The specialisation of religion is a sign of the fallen nature of the world. But God has been at work throughout history reversing this fallenness.
Already in Ancient Israel, God was acting to de-centralise the priestly specialist. Abraham was not a priest; he took his sacrifice to Melchizidek. Moses was not a priest; he let his brother, Aaron, and then the Levites do those rituals. In Numbers 11, at God’s instruction, Moses calls seventy men to share the Holy Spirit’s empowerment with him. When these men become ecstatic, Joshua asks Moses to stop them. Moses replies, ‘I wish that the Lord would give his spirit to all his people and make all of them shout like prophets!’ (11:29 – Good News Bible).
When the Jews were sent into exile and no longer had a temple, Judaism survived by replacing priests with rabbis. Synagogues were formed of any ten households, with no religious specialist needed in their midst at all. (In modern Judaism, ‘rabbi’ is an ordained position. It wasn’t so in the time of the New Testament; it was simply a title of respect for a learned layperson.)
By the time of Jesus, the temple and its priesthood had been restored. Jesus relativised it again. He formed a movement out of fishermen, zealots, publicans and women and sent seventy of them (the same number as Moses) out across the countryside. This set the stage for the churches Paul was writing to, where everyone had a special gift and role. Since Pentecost, when the Spirit fell on all God’s people, priests have been out of work – they no longer have special access to God.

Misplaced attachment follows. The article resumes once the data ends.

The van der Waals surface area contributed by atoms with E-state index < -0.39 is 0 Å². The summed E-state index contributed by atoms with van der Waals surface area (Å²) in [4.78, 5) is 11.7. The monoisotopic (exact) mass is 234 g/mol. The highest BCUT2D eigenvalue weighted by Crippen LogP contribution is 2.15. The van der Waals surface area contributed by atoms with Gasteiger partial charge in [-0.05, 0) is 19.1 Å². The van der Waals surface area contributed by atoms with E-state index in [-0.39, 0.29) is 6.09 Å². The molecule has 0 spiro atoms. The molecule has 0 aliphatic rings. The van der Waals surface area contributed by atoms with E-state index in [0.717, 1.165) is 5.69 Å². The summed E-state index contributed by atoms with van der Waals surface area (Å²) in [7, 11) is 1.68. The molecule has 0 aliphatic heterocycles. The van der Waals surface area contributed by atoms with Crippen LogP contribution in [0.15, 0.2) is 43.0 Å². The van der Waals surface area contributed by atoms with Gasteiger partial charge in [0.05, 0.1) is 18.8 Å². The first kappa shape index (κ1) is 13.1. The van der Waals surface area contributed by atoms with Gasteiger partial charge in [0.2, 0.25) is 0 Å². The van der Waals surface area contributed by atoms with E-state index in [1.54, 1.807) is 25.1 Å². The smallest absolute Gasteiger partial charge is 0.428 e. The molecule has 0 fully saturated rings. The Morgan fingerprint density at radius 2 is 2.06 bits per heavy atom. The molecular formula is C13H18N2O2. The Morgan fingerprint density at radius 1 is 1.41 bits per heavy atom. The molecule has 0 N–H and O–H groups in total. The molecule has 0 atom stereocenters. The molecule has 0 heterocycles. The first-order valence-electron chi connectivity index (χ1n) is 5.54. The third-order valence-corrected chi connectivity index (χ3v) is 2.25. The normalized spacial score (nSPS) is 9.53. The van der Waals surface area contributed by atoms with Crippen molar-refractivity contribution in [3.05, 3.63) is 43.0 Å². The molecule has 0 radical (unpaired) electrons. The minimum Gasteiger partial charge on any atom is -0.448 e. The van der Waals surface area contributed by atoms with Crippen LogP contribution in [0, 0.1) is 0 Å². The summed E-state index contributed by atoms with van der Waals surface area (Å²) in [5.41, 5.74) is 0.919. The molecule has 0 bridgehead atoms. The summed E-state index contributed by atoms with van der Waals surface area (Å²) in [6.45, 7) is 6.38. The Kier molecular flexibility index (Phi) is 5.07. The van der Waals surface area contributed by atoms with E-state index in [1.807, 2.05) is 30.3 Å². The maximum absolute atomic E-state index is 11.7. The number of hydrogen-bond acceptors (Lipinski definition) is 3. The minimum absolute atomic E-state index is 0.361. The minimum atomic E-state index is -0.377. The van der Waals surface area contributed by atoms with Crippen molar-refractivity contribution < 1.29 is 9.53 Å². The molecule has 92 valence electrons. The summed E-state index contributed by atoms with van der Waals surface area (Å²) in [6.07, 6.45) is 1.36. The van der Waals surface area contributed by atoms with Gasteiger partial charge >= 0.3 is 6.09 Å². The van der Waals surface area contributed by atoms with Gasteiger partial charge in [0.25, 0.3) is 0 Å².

Sometimes the early Christians said they were all priests; sometimes they said that the priesthood was done away with. The meaning is actually the same. All members of the body are Spirit-empowered. There is no longer a monopoly on access to God. Yet in the centuries since then, it’s one of the parts of the Gospel message which has been least understood and least practiced.
Sometimes renewal movements have begun to recover Paul’s vision by giving power and roles to everyone. However, it rarely lasts long and it is rarely thought through as part of the renewal project. The Quakers, the Plymouth Brethren and the Salvation Army have come closer than most Protestants to breaking the priestly monopoly and recognising varied gifts. Yet they did not set out to put in place what Paul wrote about. Instead, as they were being led by the Spirit they found God empowering non-clergy, including women, and they honoured these gifts.
Many house churches are formed with the deliberate intention of starting a church where everyone can participate. Even when this isn’t a conscious intention, house churches lend themselves to everybody participating because they are small and they don’t usually pay a minister. Recovering the idea that everyone has a role in the church might be a reformation which, through house churches, finally sweeps the globe.
- Make sure you’re not just looking to one leader in your house church to have all the gifts.
- Expect the shyest, oldest, youngest people in your group to have important things to contribute to the meeting.
- In a house church I was a part of, we spent a night discerning each other’s spiritual gifts. After a discussion about what types of spiritual gifts there were and how to use them, we each wrote down (anonymously) on separate pieces of paper the gifts we thought the others in the group had. We collated a pile for each person and shared the results to see the patterns form. Each person was then given their pieces of paper to keep, an affirming and encouraging thing to have.
If you are a leader in your house church, try to spread leadership roles around. Don’t do all the talking in the meeting!